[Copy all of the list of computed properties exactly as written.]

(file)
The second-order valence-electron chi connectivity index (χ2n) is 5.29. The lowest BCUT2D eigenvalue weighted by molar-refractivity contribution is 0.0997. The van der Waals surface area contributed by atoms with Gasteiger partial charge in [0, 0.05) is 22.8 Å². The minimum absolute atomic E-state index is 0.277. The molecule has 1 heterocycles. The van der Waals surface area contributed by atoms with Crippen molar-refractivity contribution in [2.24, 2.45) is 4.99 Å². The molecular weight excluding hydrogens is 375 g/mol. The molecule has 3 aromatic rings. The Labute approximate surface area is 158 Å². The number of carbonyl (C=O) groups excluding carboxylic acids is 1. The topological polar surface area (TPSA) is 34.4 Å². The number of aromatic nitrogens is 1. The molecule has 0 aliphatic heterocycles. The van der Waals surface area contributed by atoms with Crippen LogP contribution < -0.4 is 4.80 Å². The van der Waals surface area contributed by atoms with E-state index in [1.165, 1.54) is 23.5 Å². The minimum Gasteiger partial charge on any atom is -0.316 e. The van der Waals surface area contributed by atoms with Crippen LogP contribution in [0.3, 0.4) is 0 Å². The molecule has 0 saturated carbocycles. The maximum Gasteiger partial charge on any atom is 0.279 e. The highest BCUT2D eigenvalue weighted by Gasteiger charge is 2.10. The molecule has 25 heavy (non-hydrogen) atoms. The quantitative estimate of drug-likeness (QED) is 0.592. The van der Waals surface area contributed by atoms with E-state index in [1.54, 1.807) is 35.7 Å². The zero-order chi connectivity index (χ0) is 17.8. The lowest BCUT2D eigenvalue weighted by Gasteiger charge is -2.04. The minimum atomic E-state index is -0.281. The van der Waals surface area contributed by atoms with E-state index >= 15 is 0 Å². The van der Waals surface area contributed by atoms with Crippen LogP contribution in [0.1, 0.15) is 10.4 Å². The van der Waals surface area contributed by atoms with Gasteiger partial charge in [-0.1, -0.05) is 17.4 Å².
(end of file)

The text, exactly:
The second-order valence-electron chi connectivity index (χ2n) is 5.29. The lowest BCUT2D eigenvalue weighted by molar-refractivity contribution is 0.0997. The van der Waals surface area contributed by atoms with Gasteiger partial charge in [0, 0.05) is 22.8 Å². The minimum absolute atomic E-state index is 0.277. The molecule has 1 heterocycles. The van der Waals surface area contributed by atoms with Crippen molar-refractivity contribution in [2.24, 2.45) is 4.99 Å². The molecular weight excluding hydrogens is 375 g/mol. The molecule has 3 aromatic rings. The Labute approximate surface area is 158 Å². The number of carbonyl (C=O) groups excluding carboxylic acids is 1. The topological polar surface area (TPSA) is 34.4 Å². The number of aromatic nitrogens is 1. The molecule has 0 aliphatic heterocycles. The van der Waals surface area contributed by atoms with Crippen LogP contribution < -0.4 is 4.80 Å². The van der Waals surface area contributed by atoms with E-state index in [1.165, 1.54) is 23.5 Å². The minimum Gasteiger partial charge on any atom is -0.316 e. The van der Waals surface area contributed by atoms with Crippen LogP contribution in [0.3, 0.4) is 0 Å². The molecule has 0 saturated carbocycles. The maximum Gasteiger partial charge on any atom is 0.279 e. The highest BCUT2D eigenvalue weighted by Gasteiger charge is 2.10. The molecule has 25 heavy (non-hydrogen) atoms. The quantitative estimate of drug-likeness (QED) is 0.592. The van der Waals surface area contributed by atoms with E-state index in [1.54, 1.807) is 35.7 Å². The zero-order chi connectivity index (χ0) is 17.8. The lowest BCUT2D eigenvalue weighted by Gasteiger charge is -2.04. The minimum atomic E-state index is -0.281. The van der Waals surface area contributed by atoms with E-state index >= 15 is 0 Å². The van der Waals surface area contributed by atoms with Crippen LogP contribution in [0.1, 0.15) is 10.4 Å². The van der Waals surface area contributed by atoms with Gasteiger partial charge in [-0.1, -0.05) is 17.4 Å².